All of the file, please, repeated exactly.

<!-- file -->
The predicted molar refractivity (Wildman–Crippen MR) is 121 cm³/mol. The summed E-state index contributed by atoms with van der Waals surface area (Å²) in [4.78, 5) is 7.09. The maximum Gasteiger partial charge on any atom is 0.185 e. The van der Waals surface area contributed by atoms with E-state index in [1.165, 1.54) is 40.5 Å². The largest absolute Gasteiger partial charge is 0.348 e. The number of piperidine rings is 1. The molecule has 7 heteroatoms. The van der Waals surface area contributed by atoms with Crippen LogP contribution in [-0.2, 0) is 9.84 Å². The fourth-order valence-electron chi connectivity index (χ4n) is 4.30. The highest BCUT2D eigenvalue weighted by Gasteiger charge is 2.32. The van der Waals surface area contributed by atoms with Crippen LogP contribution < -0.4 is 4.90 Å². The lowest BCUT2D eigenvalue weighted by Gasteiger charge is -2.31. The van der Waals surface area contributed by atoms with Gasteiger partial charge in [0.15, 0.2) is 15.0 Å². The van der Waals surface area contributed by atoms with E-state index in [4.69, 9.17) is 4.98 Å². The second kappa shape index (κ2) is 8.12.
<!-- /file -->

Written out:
The predicted molar refractivity (Wildman–Crippen MR) is 121 cm³/mol. The summed E-state index contributed by atoms with van der Waals surface area (Å²) in [4.78, 5) is 7.09. The maximum Gasteiger partial charge on any atom is 0.185 e. The van der Waals surface area contributed by atoms with E-state index in [1.165, 1.54) is 40.5 Å². The largest absolute Gasteiger partial charge is 0.348 e. The number of piperidine rings is 1. The molecule has 7 heteroatoms. The van der Waals surface area contributed by atoms with Crippen LogP contribution in [-0.2, 0) is 9.84 Å². The fourth-order valence-electron chi connectivity index (χ4n) is 4.30. The highest BCUT2D eigenvalue weighted by Gasteiger charge is 2.32. The van der Waals surface area contributed by atoms with Crippen LogP contribution < -0.4 is 4.90 Å². The lowest BCUT2D eigenvalue weighted by Gasteiger charge is -2.31. The van der Waals surface area contributed by atoms with Gasteiger partial charge in [0.15, 0.2) is 15.0 Å². The van der Waals surface area contributed by atoms with E-state index in [4.69, 9.17) is 4.98 Å². The second kappa shape index (κ2) is 8.12.